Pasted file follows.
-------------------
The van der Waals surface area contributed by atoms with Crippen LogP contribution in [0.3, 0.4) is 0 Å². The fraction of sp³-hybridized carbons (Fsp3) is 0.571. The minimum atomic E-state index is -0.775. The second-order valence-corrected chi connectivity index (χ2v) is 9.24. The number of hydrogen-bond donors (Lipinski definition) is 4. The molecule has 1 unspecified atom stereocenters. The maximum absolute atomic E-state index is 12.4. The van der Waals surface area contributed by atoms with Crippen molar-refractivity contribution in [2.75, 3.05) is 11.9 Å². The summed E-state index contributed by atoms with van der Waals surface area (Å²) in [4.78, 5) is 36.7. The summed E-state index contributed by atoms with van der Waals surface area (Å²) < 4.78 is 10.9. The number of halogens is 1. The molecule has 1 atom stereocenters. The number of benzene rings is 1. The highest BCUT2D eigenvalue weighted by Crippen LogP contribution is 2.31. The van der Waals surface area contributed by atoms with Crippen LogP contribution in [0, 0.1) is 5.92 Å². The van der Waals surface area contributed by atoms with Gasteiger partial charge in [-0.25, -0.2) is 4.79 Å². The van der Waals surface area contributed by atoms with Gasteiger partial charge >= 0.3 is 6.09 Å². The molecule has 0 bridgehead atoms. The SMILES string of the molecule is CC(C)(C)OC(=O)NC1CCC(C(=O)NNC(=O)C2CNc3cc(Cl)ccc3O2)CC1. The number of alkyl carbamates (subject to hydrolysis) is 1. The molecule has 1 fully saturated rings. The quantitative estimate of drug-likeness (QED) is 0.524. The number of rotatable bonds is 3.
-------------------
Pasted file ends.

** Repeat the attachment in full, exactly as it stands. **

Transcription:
The van der Waals surface area contributed by atoms with Crippen LogP contribution in [0.3, 0.4) is 0 Å². The fraction of sp³-hybridized carbons (Fsp3) is 0.571. The minimum atomic E-state index is -0.775. The second-order valence-corrected chi connectivity index (χ2v) is 9.24. The number of hydrogen-bond donors (Lipinski definition) is 4. The molecule has 1 unspecified atom stereocenters. The maximum absolute atomic E-state index is 12.4. The van der Waals surface area contributed by atoms with Crippen molar-refractivity contribution in [2.75, 3.05) is 11.9 Å². The summed E-state index contributed by atoms with van der Waals surface area (Å²) in [4.78, 5) is 36.7. The summed E-state index contributed by atoms with van der Waals surface area (Å²) < 4.78 is 10.9. The number of halogens is 1. The molecule has 1 atom stereocenters. The number of benzene rings is 1. The highest BCUT2D eigenvalue weighted by Crippen LogP contribution is 2.31. The van der Waals surface area contributed by atoms with Crippen LogP contribution in [0, 0.1) is 5.92 Å². The van der Waals surface area contributed by atoms with Gasteiger partial charge in [-0.25, -0.2) is 4.79 Å². The van der Waals surface area contributed by atoms with Gasteiger partial charge >= 0.3 is 6.09 Å². The molecule has 0 bridgehead atoms. The SMILES string of the molecule is CC(C)(C)OC(=O)NC1CCC(C(=O)NNC(=O)C2CNc3cc(Cl)ccc3O2)CC1. The number of alkyl carbamates (subject to hydrolysis) is 1. The molecule has 1 fully saturated rings. The quantitative estimate of drug-likeness (QED) is 0.524. The number of rotatable bonds is 3.